Economist reveals when the US could see a recession

John Lonski on when a recession could be expected

Thru the Cycle President John Lonski argues as ‘stimulus is taken away,’ the U.S. economy will slow down and ‘with that the unemployment rate rises,’ which could lead to a recession based on historical patterns. 

Thru the Cycle President John Lonski revealed on Wednesday when he believes a recession could be expected. 

He argued on "Varney & Co." that as the substantial pandemic-era stimulus "is taken away," the U.S. economy will slow down and "with that the unemployment rate rises," which could lead to a recession, based on historical patterns. 

A recession is a contraction in gross domestic product (GDP) activity, or economic output, for two consecutive quarters. 

Lonski said he doesn’t anticipate the U.S. will experience a recession this year, but that it would more likely happen next year or in 2024.

In the span of just two years, Congress unleashed a torrent of federal money to shield the economy from the coronavirus pandemic, approving roughly $6 trillion in relief measures. Lawmakers approved about $2 trillion under Biden and $4.1 trillion under former President Trump, according to a COVID money tracker published by the Committee for a Responsible Federal Budget, a nonpartisan organization based in Washington. 

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The majority of the money allocated for emergency spending — close to $4 trillion — stemmed from two pieces of legislation: the CARES Act, passed in March 2020, and the American Rescue Plan, passed in March 2021. The remaining money came from the Response and Relief Act (December 2020), Families First Coronavirus Response Act (March 2020) and the Paycheck Protection Program and Health Care Enhancement Act (April 2020).

  (istock / iStock)

Researchers at the Federal Reserve Bank of San Francisco said that the massive government spending during the coronavirus pandemic has caused U.S. inflation to surge more than in other developed economies. 

"Fiscal support measures designed to counteract the severity of the pandemic’s economic effect may have contributed to this divergence by raising inflation about 3 percentage points by the end of 2021," wrote Òscar Jordà, Celeste Liu, Fernanda Nechio and Fabián Rivera-Reyes in the San Francisco Fed's weekly Economic Letter.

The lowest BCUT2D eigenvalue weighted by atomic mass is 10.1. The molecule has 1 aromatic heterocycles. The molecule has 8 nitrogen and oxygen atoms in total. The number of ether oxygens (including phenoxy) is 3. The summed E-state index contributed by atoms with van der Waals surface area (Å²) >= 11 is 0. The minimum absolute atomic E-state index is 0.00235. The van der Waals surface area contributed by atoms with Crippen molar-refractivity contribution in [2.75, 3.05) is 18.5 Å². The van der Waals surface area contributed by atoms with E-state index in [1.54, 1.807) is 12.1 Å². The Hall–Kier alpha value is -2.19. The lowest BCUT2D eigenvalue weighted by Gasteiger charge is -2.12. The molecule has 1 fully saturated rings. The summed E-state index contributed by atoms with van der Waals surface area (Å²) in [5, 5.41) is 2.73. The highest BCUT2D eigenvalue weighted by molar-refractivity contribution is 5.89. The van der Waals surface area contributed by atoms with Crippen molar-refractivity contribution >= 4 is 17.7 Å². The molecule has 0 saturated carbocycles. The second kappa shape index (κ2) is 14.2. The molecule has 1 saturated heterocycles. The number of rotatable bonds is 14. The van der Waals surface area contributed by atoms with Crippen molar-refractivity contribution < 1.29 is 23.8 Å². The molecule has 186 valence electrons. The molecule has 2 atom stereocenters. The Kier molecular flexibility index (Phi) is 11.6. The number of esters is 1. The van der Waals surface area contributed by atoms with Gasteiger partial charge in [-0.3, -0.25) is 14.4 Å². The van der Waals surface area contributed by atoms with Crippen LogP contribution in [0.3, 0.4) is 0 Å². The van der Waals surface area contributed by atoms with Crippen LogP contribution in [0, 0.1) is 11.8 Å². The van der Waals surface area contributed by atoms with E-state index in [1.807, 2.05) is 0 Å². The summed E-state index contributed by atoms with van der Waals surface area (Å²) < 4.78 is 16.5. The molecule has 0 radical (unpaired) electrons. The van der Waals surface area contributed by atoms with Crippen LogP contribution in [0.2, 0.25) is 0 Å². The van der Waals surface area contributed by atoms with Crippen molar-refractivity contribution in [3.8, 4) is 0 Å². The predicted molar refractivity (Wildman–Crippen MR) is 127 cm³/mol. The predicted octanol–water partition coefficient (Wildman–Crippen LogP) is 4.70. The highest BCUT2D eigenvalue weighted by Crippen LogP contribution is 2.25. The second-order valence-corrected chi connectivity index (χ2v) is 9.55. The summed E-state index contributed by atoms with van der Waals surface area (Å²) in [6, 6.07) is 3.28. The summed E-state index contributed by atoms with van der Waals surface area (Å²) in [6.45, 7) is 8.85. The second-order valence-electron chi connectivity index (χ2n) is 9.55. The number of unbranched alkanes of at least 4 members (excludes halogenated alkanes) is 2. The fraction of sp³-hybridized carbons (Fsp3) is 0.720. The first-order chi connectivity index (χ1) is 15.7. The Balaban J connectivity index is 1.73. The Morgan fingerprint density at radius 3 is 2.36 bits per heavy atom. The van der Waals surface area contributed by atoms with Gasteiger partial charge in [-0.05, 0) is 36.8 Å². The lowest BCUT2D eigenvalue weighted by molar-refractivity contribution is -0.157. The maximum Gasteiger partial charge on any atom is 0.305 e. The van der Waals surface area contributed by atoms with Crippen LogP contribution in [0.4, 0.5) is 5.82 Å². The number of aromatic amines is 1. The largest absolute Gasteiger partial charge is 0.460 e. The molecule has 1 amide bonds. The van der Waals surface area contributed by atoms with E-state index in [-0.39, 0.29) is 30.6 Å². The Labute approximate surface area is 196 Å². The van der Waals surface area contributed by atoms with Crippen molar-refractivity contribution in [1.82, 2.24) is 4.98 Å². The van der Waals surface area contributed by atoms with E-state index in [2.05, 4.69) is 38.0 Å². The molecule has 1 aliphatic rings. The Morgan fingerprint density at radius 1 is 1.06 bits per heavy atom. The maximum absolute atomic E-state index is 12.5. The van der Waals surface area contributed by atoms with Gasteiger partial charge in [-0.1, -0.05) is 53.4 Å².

Lonski argued that inflation, which is "going through the roof," is the reason why President Biden is experiencing a drop in his approval rating. 

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President Biden’s job approval rating has declined to 40%, the lowest level of his presidency, as the president continues to see eroding support from key demographics like independents and minority voters ahead of the midterm elections, a new poll shows.

Biden’s approval rating stands at 40%, down from 43% in January, while the number of voters who disapprove has increased by one percentage point to 55%, according to an NBC News poll released Sunday.

Lonski pointed to the "fastest price inflation since 1982" as a key reason for the drop. 

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It was revealed earlier this month that inflation hit a fresh 40-year high in February.

The consumer price index climbed 7.9% on an annual basis, according to data released by the Bureau of Labor Statistics. Month over month, inflation rose 0.8%.

From January to February, nearly every category of goods and services got pricier with gas jumping 6.6%, accounting for almost a third of price hikes. 

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"Yes, we have a very low unemployment rate, but that very low unemployment rate is mostly the consequence of putting the U.S. economy on steroids," Lonski argued on Wednesday, pointing to "the largest amounts of monetary and fiscal stimulus since the second world war." 

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"And because of the steroids, this very high level of stimulus, we have rapid inflation," he continued. "And as the stimulus is taken away, we are going to see the U.S. economy slow down and with that the unemployment rate rises and each time in the past when the unemployment rate begins to climb higher what do we have? We have a recession."

Earlier this month it was revealed that the unemployment rate fell to 3.8% in February, the lowest number since the coronavirus hit the U.S. The unemployment rate will be updated on Friday when the Labor Department releases its March jobs report. 

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FOX Business’ Megan Henney and Breck Dumas as well as Fox News’ Jessica Chasmar contributed to this report. 

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